younger and wiser?
Peer reviewers get worse as they age, not better. That’s the conclusion drawn by a study discussed in the latest issue of Nature. The study isn’t published yet, and it’s based on analysis of 1,400 reviews in just one biomedical journal (The Annals of Emergency Medicine), but there’s no obvious reason why these findings shouldn’t generalize to other areas of research.From the article:
The most surprising result, however, was how individual reviewers’ scores changed over time: 93% of them went down, which was balanced by fresh young reviewers coming on board and keeping the average score up. The average decline was 0.04 points per year.
That 0.04/year is, I presume, on a scale of 5, and the quality of reviews was rated by the editors of the journal. This turns the dogma of experience on its head, in that it suggests editors are better off asking more junior academics for reviews (though whether this data actually affects editorial policy remains to be seen). Of course, the key question–and one that unfortunately isn’t answered in the study–is why more senior academics give worse reviews. It’s unlikely that experience makes you a poorer scientist, so the most likely explanation is that that “older reviewers tend to cut corners,” as the article puts it. Anecdotally, I’ve noticed this myself in the dozen or so reviews I’ve completed; my reviews often tend to be relatively long compared to those of the other reviewers, most of whom are presumably more senior. I imagine length of review is (very) loosely used as a proxy for quality of review by editors, since a longer review will generally be more comprehensive. But this probably says more about constraints on reviewers’ time than anything else. I don’t have grants to write and committees to sit on; my job consists largely of writing papers, collecting data, and playing the occasional video game keeping up with the literature.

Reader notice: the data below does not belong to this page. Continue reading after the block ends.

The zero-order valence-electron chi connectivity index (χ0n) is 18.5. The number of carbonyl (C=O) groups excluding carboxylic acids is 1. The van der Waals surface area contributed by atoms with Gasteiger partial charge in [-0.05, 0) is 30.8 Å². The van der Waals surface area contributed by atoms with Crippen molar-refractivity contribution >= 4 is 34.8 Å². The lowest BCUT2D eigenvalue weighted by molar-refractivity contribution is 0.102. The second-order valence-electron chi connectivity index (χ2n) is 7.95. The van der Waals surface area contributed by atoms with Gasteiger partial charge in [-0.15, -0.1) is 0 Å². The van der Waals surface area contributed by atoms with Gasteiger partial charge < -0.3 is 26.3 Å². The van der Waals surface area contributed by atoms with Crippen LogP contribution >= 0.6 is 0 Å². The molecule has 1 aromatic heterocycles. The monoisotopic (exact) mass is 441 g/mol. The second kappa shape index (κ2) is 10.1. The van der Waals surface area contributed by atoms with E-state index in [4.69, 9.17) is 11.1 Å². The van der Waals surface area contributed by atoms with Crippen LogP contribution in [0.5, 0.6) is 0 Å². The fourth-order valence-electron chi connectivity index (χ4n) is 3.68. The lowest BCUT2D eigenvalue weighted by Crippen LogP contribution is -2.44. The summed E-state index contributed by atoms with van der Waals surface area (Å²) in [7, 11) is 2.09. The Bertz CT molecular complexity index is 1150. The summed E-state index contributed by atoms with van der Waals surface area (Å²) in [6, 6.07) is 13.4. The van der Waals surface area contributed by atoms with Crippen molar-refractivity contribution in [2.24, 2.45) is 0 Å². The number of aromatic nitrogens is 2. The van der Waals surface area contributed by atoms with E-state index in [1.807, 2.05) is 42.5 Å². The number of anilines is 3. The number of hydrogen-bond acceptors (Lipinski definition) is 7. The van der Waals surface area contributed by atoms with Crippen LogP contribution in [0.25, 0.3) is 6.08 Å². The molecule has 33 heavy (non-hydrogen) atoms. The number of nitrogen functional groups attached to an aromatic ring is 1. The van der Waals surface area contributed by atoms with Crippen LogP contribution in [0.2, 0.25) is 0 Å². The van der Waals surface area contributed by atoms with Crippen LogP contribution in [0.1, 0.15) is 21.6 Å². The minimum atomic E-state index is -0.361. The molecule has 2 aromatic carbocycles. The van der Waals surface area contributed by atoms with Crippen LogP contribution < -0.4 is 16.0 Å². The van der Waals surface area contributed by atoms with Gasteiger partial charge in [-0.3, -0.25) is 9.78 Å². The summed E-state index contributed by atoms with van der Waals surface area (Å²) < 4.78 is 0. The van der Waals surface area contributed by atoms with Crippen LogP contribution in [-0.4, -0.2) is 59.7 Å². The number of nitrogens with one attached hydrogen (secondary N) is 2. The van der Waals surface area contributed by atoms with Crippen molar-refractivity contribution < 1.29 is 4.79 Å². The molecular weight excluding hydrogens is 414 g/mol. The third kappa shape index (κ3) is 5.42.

Aside from time constraints, senior researchers probably also have less riding on a review than junior researchers do. A superficial review from an established researcher is unlikely to affect one’s standing in the field, but as someone with no reputation to speak of, I usually feel a modicum of pressure to do at least a passable job reviewing a paper. Not that reviews make a big difference (they are, after all, anonymous to all but the editors, and occasionally, the authors), but at this point in my career they seem like something of an opportunity, whereas I’m sure twenty or thirty years from now they’ll feel much more like an obligation.
Anyway, that’s all idle speculation. The real highlight of the Nature article is actually this gem:
Others are not so convinced that older reviewers aren’t wiser. “This is a quantitative review, which is fine, but maybe a qualitative study would show something different,” says Paul Hébert, editor of the Canadian Medical Association Journal in Ottawa. A thorough review might score highly on the Annals scale, whereas a less thorough but more insightful review might not, he says. “When you’re young you spend more time on it and write better reports. But I don’t want a young person on a panel when making a multi-million-dollar decision.”
I think the second quote is on the verge of being reasonable (though DrugMonkey disagrees), but the first is, frankly, silly. Qualitative studies can show almost anything you want them to show; I thought that was precisely why we do quantitative studies…